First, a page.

Set sail for the read of your life ...Patrick O'Brian's Aubrey-Maturin tales are widely acknowledged to be the greatest series of historical novels ever written.
Master and Commander is the first of Patrick O'Brian's now famous Aubrey/Maturin novels, regarded by many as the greatest series of historical novels ever written.
It establishes the friendship between Captain Jack Aubrey RN and Stephen Maturin, who becomes his secretive ship's surgeon and an intelligence agent.
It contains all the action and excitement which could possibly be hoped for in a historical novel, but it also displays the qualities which have put O'Brian far ahead of any of his competitors: his depiction of the detail of life aboard a Nelsonic man-of-war, of weapons, food, conversation and ambience, of the landscape and of the sea.
O'Brian's portrayal of each of these is faultless and the sense of period throughout is acute.
His power of characterisation is above all masterly. This brilliant historical novel marked the debut of a writer who grew into one of our greatest novelists ever, the author of what Alan Judd, writing in the Sunday Times, has described as 'the most significant extended story since Anthony Powell's A Dance to the Music of Time'.
- Format: Paperback
- Pages: 448 pages, 1 Illustrations
- Publisher: HarperCollins Publishers
- Publication Date: 07/10/1996
- Category: Historical adventure
- ISBN: 9780006499152
Showing 1 - 3 of 3 reviews.
Review by sumofan
heavy going as am not a sailor and lots of archaic and sailing terms but listened to it (and the rest in series) on audio books and is enthralling
Review by sylviaxxx
This is a delightful book, easy-to-read but with stacks of delicious nautical details from the time of Nelson's navy. It combines a swift moving plot with brilliant insights into the two main characters - Jack Aubrey and Steven Maturin - and kept me entranced until the gripping finale. Having read the first in the series, I must now get the next!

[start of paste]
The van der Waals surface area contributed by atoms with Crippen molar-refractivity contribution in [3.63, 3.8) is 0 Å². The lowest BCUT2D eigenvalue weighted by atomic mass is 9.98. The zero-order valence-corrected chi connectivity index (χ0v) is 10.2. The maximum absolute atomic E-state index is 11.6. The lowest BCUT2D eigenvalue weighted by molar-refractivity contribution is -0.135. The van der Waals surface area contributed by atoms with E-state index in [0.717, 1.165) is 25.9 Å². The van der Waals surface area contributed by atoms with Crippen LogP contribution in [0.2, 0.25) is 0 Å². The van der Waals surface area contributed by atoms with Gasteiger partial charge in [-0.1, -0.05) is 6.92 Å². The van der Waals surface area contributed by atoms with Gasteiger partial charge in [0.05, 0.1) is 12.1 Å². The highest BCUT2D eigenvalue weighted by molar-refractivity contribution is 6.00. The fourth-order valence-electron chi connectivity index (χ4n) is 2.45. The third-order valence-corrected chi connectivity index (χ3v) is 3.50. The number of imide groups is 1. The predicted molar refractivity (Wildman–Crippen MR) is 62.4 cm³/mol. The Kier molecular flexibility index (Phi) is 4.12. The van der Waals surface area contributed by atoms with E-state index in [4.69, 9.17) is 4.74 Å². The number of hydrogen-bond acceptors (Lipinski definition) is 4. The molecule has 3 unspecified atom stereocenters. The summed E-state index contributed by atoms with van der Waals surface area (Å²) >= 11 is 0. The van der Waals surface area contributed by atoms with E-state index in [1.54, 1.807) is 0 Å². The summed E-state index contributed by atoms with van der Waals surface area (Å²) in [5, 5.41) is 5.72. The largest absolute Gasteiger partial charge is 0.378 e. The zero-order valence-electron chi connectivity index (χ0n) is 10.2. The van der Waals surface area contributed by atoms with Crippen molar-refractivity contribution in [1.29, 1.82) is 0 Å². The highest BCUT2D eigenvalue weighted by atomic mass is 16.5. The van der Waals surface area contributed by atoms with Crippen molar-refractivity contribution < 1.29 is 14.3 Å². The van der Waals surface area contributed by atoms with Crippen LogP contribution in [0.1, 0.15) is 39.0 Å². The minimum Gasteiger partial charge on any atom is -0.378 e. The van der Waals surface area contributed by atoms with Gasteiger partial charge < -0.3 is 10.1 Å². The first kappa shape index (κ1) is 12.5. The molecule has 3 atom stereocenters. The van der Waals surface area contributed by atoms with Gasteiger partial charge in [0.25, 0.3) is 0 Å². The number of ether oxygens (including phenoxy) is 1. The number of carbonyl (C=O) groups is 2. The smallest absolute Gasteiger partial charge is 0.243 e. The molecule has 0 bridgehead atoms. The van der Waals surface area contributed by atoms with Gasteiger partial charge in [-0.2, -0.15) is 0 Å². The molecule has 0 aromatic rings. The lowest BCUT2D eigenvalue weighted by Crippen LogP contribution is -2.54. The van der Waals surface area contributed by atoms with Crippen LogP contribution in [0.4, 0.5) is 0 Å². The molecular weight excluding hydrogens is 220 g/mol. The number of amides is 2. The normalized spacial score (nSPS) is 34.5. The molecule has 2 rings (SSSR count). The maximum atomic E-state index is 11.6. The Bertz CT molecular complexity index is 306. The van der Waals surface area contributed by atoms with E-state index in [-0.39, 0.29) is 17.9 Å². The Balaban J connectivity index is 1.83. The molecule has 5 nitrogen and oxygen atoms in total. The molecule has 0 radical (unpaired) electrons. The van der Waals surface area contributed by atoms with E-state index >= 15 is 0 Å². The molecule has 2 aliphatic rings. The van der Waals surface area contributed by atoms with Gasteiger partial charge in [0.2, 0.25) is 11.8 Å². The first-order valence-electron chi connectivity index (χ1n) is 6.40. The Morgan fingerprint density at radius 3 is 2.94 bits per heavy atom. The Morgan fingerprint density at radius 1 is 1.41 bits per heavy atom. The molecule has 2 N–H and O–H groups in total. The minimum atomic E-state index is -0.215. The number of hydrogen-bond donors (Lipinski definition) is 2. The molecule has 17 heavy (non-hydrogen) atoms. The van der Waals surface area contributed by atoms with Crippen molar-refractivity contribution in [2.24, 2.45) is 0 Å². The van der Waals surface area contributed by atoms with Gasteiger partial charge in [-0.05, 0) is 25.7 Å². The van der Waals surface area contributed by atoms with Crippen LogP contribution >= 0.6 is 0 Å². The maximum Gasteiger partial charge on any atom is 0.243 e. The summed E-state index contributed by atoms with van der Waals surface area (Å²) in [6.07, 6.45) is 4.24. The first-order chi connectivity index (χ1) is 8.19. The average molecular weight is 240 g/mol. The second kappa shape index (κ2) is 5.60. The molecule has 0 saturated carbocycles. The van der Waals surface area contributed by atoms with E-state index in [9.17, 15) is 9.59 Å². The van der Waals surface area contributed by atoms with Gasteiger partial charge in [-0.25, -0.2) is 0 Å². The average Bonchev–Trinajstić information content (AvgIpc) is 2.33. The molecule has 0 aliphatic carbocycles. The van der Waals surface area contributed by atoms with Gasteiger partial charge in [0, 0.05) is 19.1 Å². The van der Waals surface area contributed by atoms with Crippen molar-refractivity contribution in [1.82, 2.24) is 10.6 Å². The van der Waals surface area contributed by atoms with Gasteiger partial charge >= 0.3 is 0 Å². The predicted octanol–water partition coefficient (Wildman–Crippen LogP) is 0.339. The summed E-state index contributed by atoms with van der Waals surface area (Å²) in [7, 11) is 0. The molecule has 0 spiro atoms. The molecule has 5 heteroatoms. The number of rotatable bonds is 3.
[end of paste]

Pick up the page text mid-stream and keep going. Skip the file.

Review by redfiona
I read this book on a recommendation from a friend and am very glad that I did. This was a thoroughly engrossing book and while being detailed and accurate, a lack of understanding about boats, ships and all matters nautical on my part didn't prevent my enjoyment of the book or my ability to follow the action.In one of the many masterstrokes of characterisation, O'Brian makes Stephen Maturin an utterly non-naval person also, enabling the ship and all it's sails, masts and associated business to be described without it feeling as though the audience are being talked down to.The characters are the best part of the books, the detail we are given, even on the most lowly of the crew, enables us to be drawn into this alien world. From what my friend had told me I knew I would like Aubrey and Maturin, but I would never have guessed how much.And it's not just them, it's the rest of the crew and the people in Gibralta and the other places they visit.If historical and/or naval fiction is your thing, or you're just looking for a rollicking good read, I heartily recommend this book.